Go-Proing on Horseback

GoPro’s are the perfect filming device when riding a horse, as they are pocket size and have built-in stabilising facilities – no this isn’t a sponsored post. But when you travel the world on horseback, you want to be able to record your memories and a GoPro is the best way to do it! Unlike a handheld camera where the footage becomes a 30-second tribute to the sky or ground, a GoPro can be fixed to a helmet, pole or chest harness to hold it steady and allow you to concentrate on riding. Kind of important!

There are oodles of GoPro accessories that you can buy. We’ve trialled and tested quite a few to find the best angle when riding. This is the equipment that works for us:

  • The camera body that we’re using on our rides is the GoPro Hero3+, we’ve also got older versions, but the Hero3+ is a vast improvement with the vibrance of colour and the breadth of ISO for recording in low light conditions. I’m not going to go into the technical attributes as you can find this online. It does come with the waterproof housing and also the WIFI remote so that you can steer the GoPro from the remote (we have the wrist band), this is especially handy when the GoPro is already fixed to your helmet. Keep in mind, on the majority of horse riding holidays there is no WIFI so the remote doesn’t work or cuts in and out.
  • GoPro helmet front mount – this is a easy and no-fuss way to record when riding. You need to make sure its titled so it has your horse’s head and neck in the foreground to give perspective when filming. In saying that, it gets quite boring watching this one frame, unless you’re jumping or playing polo, which is fast-paced and action driven. If you’re going for a leisurely trail ride through the bush, you’ll need to switch it up. Here is a video using the go-pro with the helmet. The go-pro has quite a wide angle which is great and the footage is super stable thanks to the helmet. I would suggest recording when your guide tells you you’re about to go for a canter or trot or approaching wildlife. Don’t record for hours at a time as you’ll not only chew through your battery, you’ll waste valuable card space. With the wide view, wildlife looks miniature size unless you’re eyeballing them, so if you want your riding friends in the frame at a decent size get up, close and personal.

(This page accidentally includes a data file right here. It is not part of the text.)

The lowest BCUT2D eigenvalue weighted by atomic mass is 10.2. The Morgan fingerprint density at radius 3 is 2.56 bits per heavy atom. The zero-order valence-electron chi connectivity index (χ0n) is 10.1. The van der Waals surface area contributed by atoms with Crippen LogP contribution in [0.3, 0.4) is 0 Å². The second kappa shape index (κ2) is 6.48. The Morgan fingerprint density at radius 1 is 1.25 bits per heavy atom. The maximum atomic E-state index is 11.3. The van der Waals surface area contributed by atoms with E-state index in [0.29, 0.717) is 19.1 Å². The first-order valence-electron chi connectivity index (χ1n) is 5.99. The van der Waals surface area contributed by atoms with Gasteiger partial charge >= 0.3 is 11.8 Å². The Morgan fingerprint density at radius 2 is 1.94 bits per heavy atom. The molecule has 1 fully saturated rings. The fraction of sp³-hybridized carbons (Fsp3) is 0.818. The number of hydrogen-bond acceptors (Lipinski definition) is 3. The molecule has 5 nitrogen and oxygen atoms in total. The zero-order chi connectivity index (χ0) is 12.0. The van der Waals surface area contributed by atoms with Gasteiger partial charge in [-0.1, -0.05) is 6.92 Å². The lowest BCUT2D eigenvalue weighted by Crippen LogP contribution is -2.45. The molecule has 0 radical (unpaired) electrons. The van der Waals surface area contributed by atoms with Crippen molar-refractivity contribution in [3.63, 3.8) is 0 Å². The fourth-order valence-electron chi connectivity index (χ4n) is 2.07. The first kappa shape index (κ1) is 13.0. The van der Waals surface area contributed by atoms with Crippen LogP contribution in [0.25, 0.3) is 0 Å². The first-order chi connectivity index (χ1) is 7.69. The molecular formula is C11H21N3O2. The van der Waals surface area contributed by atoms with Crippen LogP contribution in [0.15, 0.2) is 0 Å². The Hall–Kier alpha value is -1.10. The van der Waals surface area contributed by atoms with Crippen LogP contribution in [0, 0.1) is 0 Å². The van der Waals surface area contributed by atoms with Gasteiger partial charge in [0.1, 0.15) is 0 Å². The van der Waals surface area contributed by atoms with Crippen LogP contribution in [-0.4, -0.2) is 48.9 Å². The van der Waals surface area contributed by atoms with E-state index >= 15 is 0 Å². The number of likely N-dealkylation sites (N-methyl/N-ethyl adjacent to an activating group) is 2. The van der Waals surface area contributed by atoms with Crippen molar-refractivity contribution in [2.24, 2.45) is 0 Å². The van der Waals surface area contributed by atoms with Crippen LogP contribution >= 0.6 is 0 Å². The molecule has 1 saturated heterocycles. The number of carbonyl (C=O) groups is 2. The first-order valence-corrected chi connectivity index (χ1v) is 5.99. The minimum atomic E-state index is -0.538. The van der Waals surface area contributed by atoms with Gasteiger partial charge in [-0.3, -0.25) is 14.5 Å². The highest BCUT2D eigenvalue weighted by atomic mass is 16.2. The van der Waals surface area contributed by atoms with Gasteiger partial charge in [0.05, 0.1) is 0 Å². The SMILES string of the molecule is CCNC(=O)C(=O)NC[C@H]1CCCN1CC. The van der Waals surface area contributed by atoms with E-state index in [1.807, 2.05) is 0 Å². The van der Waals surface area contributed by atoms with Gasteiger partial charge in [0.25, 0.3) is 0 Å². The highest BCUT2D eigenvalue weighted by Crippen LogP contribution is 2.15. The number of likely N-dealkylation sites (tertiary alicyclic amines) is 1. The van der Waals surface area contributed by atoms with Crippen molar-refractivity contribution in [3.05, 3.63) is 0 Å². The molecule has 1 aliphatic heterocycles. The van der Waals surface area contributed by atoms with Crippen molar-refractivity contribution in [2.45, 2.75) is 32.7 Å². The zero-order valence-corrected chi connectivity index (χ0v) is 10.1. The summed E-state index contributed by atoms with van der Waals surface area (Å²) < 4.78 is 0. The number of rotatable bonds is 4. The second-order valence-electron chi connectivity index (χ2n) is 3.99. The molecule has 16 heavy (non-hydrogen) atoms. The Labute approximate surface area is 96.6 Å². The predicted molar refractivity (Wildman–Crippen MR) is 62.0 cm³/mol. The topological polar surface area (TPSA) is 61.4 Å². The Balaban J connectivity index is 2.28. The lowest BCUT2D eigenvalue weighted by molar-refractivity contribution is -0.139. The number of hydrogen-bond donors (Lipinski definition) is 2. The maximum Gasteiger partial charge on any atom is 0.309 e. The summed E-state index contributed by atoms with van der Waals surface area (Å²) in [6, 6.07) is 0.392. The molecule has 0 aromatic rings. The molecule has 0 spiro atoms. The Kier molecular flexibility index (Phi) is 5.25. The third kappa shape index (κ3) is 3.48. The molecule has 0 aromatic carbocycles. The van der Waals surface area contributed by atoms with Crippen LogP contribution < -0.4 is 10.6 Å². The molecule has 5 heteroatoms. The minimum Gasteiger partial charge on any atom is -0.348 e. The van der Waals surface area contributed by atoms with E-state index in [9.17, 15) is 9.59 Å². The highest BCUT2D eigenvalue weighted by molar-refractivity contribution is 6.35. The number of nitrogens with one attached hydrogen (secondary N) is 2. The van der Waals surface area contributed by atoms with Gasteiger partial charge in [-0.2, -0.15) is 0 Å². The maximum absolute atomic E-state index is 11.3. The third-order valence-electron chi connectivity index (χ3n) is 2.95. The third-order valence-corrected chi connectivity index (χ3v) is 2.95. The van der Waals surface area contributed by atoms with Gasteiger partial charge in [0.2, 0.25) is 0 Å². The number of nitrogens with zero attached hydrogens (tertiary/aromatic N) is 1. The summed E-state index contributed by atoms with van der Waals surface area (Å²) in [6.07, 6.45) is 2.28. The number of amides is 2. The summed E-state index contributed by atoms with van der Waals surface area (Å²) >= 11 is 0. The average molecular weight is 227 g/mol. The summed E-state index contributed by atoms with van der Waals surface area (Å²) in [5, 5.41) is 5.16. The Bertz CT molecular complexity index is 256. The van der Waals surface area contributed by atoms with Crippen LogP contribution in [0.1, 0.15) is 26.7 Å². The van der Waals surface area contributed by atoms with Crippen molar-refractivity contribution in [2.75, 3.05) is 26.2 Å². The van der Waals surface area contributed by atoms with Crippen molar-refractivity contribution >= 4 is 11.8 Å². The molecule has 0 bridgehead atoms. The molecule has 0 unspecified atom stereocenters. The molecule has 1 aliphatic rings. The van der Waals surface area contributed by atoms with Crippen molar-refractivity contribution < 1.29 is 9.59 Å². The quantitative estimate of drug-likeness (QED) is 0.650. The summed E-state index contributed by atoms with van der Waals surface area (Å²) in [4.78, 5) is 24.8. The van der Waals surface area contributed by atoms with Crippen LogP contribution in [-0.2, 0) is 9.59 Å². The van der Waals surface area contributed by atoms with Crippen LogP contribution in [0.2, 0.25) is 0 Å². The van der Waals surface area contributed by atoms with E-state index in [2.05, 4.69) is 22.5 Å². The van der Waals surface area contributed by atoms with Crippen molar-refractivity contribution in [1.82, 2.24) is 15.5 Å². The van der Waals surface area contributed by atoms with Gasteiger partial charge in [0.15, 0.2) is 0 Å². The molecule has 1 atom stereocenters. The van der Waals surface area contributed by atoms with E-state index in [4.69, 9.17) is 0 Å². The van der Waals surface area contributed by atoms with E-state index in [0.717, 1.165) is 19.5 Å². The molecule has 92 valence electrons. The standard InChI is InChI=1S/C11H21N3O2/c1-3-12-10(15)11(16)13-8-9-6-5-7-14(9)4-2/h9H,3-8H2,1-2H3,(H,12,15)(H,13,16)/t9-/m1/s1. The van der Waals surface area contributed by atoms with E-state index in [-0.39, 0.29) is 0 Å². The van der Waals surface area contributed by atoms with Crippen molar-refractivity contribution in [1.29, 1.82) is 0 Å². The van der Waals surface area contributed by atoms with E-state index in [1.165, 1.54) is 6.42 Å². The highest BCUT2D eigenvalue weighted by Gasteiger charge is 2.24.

• GoPro chest harness mount – we don’t have the chest harness, but I’ve seen footage using the chest harness when riding a horse. Its not a great angle to view your ride from because unless you are really tall, the entire frame is of your horse’s neck. And also when you ride, you are moving your head to take in scenery not your chest, so it will be a completely static view the entire time. Also, its not the most comfortable harness to ride in for long periods at a time.
  • GoPro head strap mount– similar to the helmet front mount, if you don’t ride in a helmet (we recommend you ride in a helmet!), then the head strap mount can fit over a cap, akubra with adjustable straps. Keep in mind, its not as stable as the helmet front mount so your footage may not be as stable.
  • GoPro suction cup –  clearly this won’t stick to your horse’s rump or neck (unfortunately), but we do take our suction cup on trips with us. The reason being, we stick it to cars when we’re travelling to the location. When editing our videos its great to fast forward the drive into a property for the first time to see the landscape, culture and accommodation as a introduction to the ride video.